The Trinity River came up time and again Saturday afternoon as people recalled urban planner James Toal.
It was appropriate that a memorial gathering for a man who helped conceive a plan to turn a debris-choked and neglected Trinity River into a vision-with-a-capital-V was in a glass-walled room overlooking the river at the north end of downtown.
In the second-floor space at Tarrant County College Trinity River Campus, a crowd gathered to honor Toal, who was instrumental in many of the largest development projects in the area in past decades.
Trinity River Vision, the ongoing $910 million flood-control and economic development project on Fort Worth’s near north side, was the last project he consulted on.
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Toal died Dec. 22 at his Fort Worth home. He was 66.
Toal was director of planning and growth management for the city of Fort Worth from 1979 to 1985, leaving in 1986 to start his own firm, James Toal Co., which he ran until 1993. In 1993, he joined Randy Gideon to form architecture and planning firm Gideon Toal as a principal and co-chairman, retiring in 2010.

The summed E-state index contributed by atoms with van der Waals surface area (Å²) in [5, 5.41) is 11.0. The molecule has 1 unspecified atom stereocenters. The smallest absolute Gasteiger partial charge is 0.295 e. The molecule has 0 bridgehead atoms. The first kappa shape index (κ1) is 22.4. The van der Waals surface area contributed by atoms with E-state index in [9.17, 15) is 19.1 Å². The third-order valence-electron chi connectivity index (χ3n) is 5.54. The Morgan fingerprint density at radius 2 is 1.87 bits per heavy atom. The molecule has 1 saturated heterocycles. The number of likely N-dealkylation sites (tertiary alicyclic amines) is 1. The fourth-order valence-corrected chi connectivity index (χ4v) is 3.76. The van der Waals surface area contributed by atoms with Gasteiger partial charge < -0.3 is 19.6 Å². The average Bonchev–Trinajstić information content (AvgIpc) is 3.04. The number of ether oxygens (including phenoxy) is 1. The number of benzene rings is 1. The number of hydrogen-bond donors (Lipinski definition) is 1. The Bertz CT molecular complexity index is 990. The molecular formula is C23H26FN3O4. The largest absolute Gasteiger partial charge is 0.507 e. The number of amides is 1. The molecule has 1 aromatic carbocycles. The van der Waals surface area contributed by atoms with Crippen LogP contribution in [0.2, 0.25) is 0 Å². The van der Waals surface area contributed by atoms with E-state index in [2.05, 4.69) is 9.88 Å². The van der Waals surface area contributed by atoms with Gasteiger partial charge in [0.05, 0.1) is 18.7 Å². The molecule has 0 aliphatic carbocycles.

At the Saturday memorial, Gideon said, “This facility and the river bend are symbols of James’ dedication to the city and a small sampling of the output of his life’s work.”
Toal loved his work so much that his staff had to hound him to bill clients for his time, Gideon said.
“That was not James’ primary concern,” Gideon said. “Time after time, James and I would discuss taking on projects not for the fee but because it was the right thing to do for the community.”
J.D. Granger, executive director of the Trinity River Vision Authority, said Toal was successful because he respected people and listened to what they wanted.
“He said, ‘Create a place where people want to raise their kids,’ ” Granger said. “He said, ‘Create a place where kids want to play and also create a place where kids will want to stay and live forever.’ ”
U.S. Rep. Kay Granger and state Sen. Wendy Davis, both former Fort Worth councilwomen, recalled a man whose dedication to developing communities was matched by his sense of humor.
In one breath, Davis called Toal her most important mentor during her first year on the council, and in the next she described his habit of dropping a tee on the ground after she flubbed a golf swing on the fairway.
Granger, a former mayor and J.D. Granger’s mother, described being Toal’s friend as “kind of like being on the Seinfield show and part of the cast and working with Kramer.”